The 2005 vintage is still resolutely tannic; it may well sulk until the last syllable of recorded time. The 2006s are still a delight; fresh, aromatic and charming but not lacking for backbone. The weakest of recent years have been 2008, with mid-season mildew a problem across the valley, and 2014, with the famous drosophila fruit fly wreaking havoc in bizarre and near-tropical humidity.

The 2015 vintage looks set to be very fair indeed, with something of the Palladian elegance of 2010 and maybe a hint of the Rococo 2007 added for good measure. In Côte-Rôtie, especially, the runes are positive.

If you have any, start to look at the ‘99s and ‘01s. The more gregarious ‘98 and ‘00 may be approaching a plump middle-age, but the best will still hold court with Pompadourian elegance. The 2004 vintage often gets forgotten and may prove very agreeable indeed.

Of the allegedly anonymous trio rehearsed above, ‘11 was warmer, so is probably more forward, ‘13 a very late season which engendered complexity and no lack of charisma, and ‘12 was like a younger, maybe less gifted, brother to 2010. So not that similar at all: diversity reigns and 2015 will once again underline the magnificent quality/price ratio offered by the Rhône.

The 2015 vintage from the Rhône will be offered en primeur in March of this year, with the opportunity to try the wines yourself at our tasting on 8th March.

Category: Miscellaneous,Rhône Wine

The evolution of Australia


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Photograph: Jason Lowe

The land Down Under isn’t necessarily associated with dainty wines (or characters), but – as our Buyer Catriona Felstead MW explains – there is much more than oak-laden Chardonnay and Shiraz coming out of the country today, with a new generation of artisanal producers seeking to re-define Australian wine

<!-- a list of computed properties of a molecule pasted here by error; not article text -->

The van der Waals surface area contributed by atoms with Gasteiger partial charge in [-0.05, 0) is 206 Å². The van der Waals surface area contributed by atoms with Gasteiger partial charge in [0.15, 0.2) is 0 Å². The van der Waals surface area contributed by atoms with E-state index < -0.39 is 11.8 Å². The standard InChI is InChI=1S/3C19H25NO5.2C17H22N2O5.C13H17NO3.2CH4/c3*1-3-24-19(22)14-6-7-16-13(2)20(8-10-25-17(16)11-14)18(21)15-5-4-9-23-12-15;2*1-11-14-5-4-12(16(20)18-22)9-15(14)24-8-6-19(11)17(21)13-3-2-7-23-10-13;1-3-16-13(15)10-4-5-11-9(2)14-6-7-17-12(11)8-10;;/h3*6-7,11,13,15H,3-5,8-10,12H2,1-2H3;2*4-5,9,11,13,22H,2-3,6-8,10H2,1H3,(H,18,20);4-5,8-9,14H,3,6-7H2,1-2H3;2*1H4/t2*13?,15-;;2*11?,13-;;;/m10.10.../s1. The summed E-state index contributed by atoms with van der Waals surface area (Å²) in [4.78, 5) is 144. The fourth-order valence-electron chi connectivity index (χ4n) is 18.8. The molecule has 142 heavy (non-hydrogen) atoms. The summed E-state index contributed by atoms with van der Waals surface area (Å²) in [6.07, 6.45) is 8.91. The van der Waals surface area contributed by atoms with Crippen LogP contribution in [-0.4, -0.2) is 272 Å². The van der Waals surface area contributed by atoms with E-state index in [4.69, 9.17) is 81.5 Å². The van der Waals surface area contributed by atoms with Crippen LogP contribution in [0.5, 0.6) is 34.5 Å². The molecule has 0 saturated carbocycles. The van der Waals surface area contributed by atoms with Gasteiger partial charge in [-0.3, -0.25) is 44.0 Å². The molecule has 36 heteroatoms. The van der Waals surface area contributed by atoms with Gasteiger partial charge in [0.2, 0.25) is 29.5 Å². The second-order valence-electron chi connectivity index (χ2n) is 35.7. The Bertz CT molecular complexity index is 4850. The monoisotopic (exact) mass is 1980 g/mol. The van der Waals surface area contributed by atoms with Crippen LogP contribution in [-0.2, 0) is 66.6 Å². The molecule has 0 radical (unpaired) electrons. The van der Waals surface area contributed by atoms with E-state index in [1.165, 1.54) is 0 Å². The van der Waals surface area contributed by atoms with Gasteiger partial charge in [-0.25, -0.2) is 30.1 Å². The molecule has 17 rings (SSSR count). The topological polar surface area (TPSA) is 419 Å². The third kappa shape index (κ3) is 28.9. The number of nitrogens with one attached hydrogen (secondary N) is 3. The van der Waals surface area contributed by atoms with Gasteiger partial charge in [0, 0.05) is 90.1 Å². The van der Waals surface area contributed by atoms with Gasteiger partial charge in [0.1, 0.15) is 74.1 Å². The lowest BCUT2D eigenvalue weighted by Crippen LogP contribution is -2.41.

Australia Day (this year on Thursday 26th January) is celebrated by Australians across the globe. Thoughts inevitably turn towards stereotypical images of barbecues, beaches and kangaroos but, on the London wine scene, this week is dominated by the annual Australia Day trade tasting and the multiple events surrounding it with visiting Australian producers.

There was a time when this prospect might not have gladdened the hearts of everyone in the UK wine trade. Despite dominating the number one position for mass-market, high-volume sales in the UK for a number of years, it is fair to say that Australia has struggled with the image of its premium wines. That is not to say that there was anything wrong with them at all; Australia has always been at the forefront of technically correct, scientifically advantaged wines. What was lacking was excitement.

Weighed down by memories of the heavily oaked Chardonnays of the past, consumers’ thoughts were not of Australian white wines at the premium level. Sommeliers (the movers and shakers of UK wine trends), on the other hand, have seen such Chardonnays veer completely to the other extreme: lean and austere wines, which are equally unpalatable. Red wines were often rich and thick in style – the joke being that one would need a knife and fork to tackle them. Whilst this appealed to some, many in the wine trade have historically found these styles just a bit too predictable to shout about.

Fortunately, times are a-changing and Australia is, at last, getting “cool” again. There have always been some maverick winemakers Down Under but a new generation is coming through now who are focusing this natural flair into handcrafting some exceptionally well-made yet truly interesting wines. These producers were championed at a new-wave style tasting run by Wine Australia in London last September. It was called Artisans of Australia and included wines from the likes of Gembrook Hill and Circe who are both leading the field when it comes to seriously delicate, yet elegant, complex (almost “Old World”) Pinot Noir.

Others are undertaking exciting blends with Italian and Iberian varietals, which are so well suited to the often Mediterranean climate of the Australian coastline. Crittenden Estate pays homage to the classic Catalonian mix of Grenache, Mourvèdre and Tempranillo with their delicious Los Hermanos Homenaje wine, while Duane Coates looks to the Douro for inspiration for his Touriga Nacional-dominated wine, The IberianDavid Mazza is a trailblazer in the little-known region of Geographe in Western Australia, making a single-varietal Graciano, a Portuguese-style red, Cinque, as well as an absolutely delicious rosé made from the obscure variety Bastardo (apologies for any offence caused but that is actually the name of the grape).